So, I’ll take a deep breath, go back to making my hurricane emergency box list and hope I never have to actually put it to use.  But I’m still stocking up on peanut butter, crackers, and pediasure  just in case.

Of Elephants and Playrooms.

I recently read a rather interesting book about special needs children.  It’s called The Elephant in the Playroom: Ordinary Parents Write Intimately and Honestly About the Extraordinary Highs and Heartbreaking Lows of Raising Kids with Special Needs by Denise Brodey.  It is very different from other books in that it is written, as the title suggests, by everyday parents who deal with the daily challenges of raising special needs children.  These are people who have written honestly about how their child’s diagnosis changed their lives, for better or for worse, and how they had to deal with it.

It’s not easy raising children; any parent can tell you that.  Each child presents their own unique challenges and joys. But, what do you do when your child is outside the recognized norm?  How do you cope both before and after you have answers?  Even when logically you know that there are other people on the planet facing the same or similar challenges it can still feel like you are the only one in the world dealing with this.

The collection of essays in this book are organized into sections by topic (i.e. – To Medicate or Not to Medicate, Thinking Different, Taking Care of You, Going Public) so you can pick and choose which to read or just start at the beginning and read cover to cover.  I chose to read all the essays and came out the other side feeling like I had been sitting in a room full of people who knew how I was feeling and sympathized with what I was going through.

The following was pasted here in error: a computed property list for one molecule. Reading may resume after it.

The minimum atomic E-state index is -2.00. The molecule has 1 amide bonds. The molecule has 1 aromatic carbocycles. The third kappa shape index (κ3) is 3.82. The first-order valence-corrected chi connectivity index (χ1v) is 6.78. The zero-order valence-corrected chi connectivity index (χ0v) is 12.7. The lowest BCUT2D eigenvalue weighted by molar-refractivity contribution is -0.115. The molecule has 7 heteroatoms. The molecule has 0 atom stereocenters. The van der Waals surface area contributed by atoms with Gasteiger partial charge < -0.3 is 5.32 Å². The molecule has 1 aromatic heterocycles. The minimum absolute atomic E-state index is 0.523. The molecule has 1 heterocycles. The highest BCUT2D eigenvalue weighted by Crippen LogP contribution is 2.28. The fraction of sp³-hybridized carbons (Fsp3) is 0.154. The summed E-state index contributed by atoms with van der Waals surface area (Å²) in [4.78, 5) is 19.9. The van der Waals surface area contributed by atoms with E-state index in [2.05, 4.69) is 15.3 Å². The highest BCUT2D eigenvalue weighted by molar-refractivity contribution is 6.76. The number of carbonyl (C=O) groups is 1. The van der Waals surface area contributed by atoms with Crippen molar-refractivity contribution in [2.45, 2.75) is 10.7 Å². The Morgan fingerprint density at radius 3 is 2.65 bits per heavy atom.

This book is a good read for anyone raising a child with special needs and even those who aren’t.  I think it gives a good insight into how we, as parents, feel when we see our child fall apart, or have to explain to a friend/family member for the bazillionth time why little Joey or Jessica is acting a certain way, or even when strangers stare and make comments, welcome or not.  The best part is that it helps to reassure that we are not alone and for every challenge we may face with our children there will be a triumph somewhere to balance the scales.

The Potty Diaries

Yep, potty training.  That part of parenthood that is unavoidable, sometimes messy, and can even make adults want to run and hide, but that’s only if you’re one of the lucky ones.  Yes, lucky ones.  Parents not dealing with a child who seemed to have no concept of the difference between wet and dry and would spend all day in a messy diaper if I didn’t catch her and wrestle a clean diaper on her.

Our pediatrician made sure that I was thinking about starting potty training during A’s last check up.  Not in a pushy-you-should-really-start-this-now way, but more of a this-might-take-her-longer-to-grasp-than-most-kids-so-start-the-introduction-now kind of way.  While I completely understand and mostly agree with that assessment, I balked.  Why?  Did I not want to push my daughter into something before she was ready?  Did I think it would be too much of an upset to her routine to try to add potty breaks?  Yes and yes.

Let’s face it, when you have a child who is already majorly resistant to routine changes and attempt to add something major in while getting another child ready for school it’s nothing short of a recipe for disaster.  Okay, maybe not disaster, but a massive headache at least.  I figured the smartest and probably easiest thing to do was to wait until school was out and I could devote my full attention to potty training.  That was my fabulous plan.

Wait, hear that?  That would be the sound of my fabulous plan flying out the window.  Yep, A went and decided to start potty training on her own.  I blame the Huggies pull on diapers.  I bought some to try since changing A’s diaper is a bit of a challenge, especially when we are out and about.  Apparently, after wearing them a few times A decided she liked the “big kid” feel much better.  Next thing I knew, she wanted to use the potty.  Granted, it has still been a slow process.  As eager as she is to use the toilet, we still are taking it slowly.